With a fresh pair of victims in its grasp, the grass begins to take on a life of its own, and thanks to Becky’s pregnancy, Natali is able to doff his cap to one of the most infamous sequences in Sam Raimi’s Evil Dead.

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I hate to say it, but the grass is easily the best character in this movie. The humans just feel flat and one-dimensional when they should be providing a hefty emotional counterpoint to the soulless plants trying to kill them and/or tear their sanity apart. The best piece of human acting comes from Patrick Wilson (The Conjuring, Aquaman), who plays Ross Humboldt, Tobin’s father.

Despite being an extremely undefined character, he does the best with what he's given, eerily devolving from sharp-minded businessman, to a concerned father, to an all-out Polo-wearing madman as the power of the field starts to erode his state of mind. Ross is the Jack Torrance of this story, and he feels like a genuine King creation. There’s not much else to say about the other players in the flick because it’s so darned difficult to actually care about any of them.

Things don’t improve when Becky’s baby daddy, Travis (Upgrade’s Harrison Gilbertson), shows up after the siblings have gone missing for two months. He’s ready to take up some of the responsibility for his unborn spawn but finds it hard to care for a child when you’re trapped in a field that draws its malevolent agricultural abilities from a primordial rock.

In the novella, the rock is an imposing force, one that conjures up unsettling memories of King classics like IT and Children of the Corn. In the film, it looks a lot like a giant peach pit with some carvings on it. That being said, the eldritch object still a cool concept that works within the boundaries of the medium—albeit to a much lesser degree.

Mark Korven’s chant-heavy score does a lot of the heavy lifting, helping to underscore the ancient nature of the magical—and possibly alien—stone.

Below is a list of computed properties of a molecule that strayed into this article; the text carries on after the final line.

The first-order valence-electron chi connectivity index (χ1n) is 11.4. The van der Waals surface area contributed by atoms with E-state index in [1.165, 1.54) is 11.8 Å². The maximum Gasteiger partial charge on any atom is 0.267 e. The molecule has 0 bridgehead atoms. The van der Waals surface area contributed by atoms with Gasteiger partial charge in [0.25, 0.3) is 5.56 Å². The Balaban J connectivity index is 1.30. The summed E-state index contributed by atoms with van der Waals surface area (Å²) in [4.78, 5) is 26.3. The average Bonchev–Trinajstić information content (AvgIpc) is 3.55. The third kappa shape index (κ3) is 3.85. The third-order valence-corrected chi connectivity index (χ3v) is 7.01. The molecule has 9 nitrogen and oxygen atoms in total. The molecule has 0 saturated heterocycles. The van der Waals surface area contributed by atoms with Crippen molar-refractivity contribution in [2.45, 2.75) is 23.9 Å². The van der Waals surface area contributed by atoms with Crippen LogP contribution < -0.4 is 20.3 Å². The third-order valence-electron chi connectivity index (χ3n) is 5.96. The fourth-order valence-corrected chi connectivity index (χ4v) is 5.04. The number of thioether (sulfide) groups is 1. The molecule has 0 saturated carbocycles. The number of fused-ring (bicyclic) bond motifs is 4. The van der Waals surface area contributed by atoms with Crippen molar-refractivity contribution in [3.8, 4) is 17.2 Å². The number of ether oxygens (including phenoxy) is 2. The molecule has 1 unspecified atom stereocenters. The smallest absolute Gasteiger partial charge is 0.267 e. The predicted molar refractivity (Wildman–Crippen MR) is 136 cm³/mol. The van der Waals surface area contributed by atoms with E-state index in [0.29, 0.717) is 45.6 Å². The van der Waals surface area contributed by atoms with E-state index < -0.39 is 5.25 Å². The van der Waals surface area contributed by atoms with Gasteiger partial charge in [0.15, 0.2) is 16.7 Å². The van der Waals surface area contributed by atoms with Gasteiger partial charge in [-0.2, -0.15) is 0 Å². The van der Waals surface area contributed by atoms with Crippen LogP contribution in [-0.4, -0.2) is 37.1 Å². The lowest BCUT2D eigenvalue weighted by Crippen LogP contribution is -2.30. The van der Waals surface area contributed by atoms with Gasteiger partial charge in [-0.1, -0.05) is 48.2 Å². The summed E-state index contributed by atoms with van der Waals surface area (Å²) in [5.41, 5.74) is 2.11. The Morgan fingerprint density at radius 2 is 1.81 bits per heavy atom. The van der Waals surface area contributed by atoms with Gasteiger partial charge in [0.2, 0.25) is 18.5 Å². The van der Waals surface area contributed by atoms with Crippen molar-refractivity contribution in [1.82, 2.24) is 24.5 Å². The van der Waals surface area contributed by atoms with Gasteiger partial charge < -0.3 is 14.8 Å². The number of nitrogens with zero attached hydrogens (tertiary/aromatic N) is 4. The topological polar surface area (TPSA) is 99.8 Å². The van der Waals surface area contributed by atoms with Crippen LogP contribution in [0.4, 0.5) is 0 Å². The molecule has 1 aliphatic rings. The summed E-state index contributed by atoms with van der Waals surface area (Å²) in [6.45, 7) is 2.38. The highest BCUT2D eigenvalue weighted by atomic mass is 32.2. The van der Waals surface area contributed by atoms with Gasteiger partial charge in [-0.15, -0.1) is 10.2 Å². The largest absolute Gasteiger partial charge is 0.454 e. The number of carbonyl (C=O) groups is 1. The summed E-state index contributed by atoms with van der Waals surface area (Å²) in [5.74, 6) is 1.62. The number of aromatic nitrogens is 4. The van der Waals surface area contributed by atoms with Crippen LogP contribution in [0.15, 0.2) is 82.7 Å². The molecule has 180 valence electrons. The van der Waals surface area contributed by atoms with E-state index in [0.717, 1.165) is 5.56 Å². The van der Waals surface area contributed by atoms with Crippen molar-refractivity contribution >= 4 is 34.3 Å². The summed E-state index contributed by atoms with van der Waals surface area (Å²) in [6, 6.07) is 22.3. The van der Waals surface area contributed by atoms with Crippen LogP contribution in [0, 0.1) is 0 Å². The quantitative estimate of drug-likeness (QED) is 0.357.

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Overall, In the Tall Grass plays around with some intriguing concepts of time and reality, but none of it really coalesces into anything hair-raising or thought-provoking. The original story's primeval dread and Lovecraftian-Esque motifs don't carry over all that well. By the half-baked third act, you’ll just kind of want it to end.

As someone who loved and was truly creeped out by the novella, I didn’t hate it and even gave Natali major props for having the confidence to incorporate one of its darkest elements. However, I didn’t come away all that impressed and felt that the script could have been refined slightly with a few passes of the ol’ lawnmower and some light pruning from a pair of hedge clippers.

This is Netflix’s third original film adaptation of a Stephen King work after Gerald’s Game and 1922, but you can probably bet it won’t be the last. In the Tall Grass is the first one of the bunch to dip well below 90% on Rotten Tomatoes, and I can’t say I disagree with the consensus that the novella didn't have enough to sustain a 90-minute movie. Even with all the water and sunlight (aka money and production values) provided by Netflix, not every Stephen King (or Joe Hill) story grows into a cinematic success.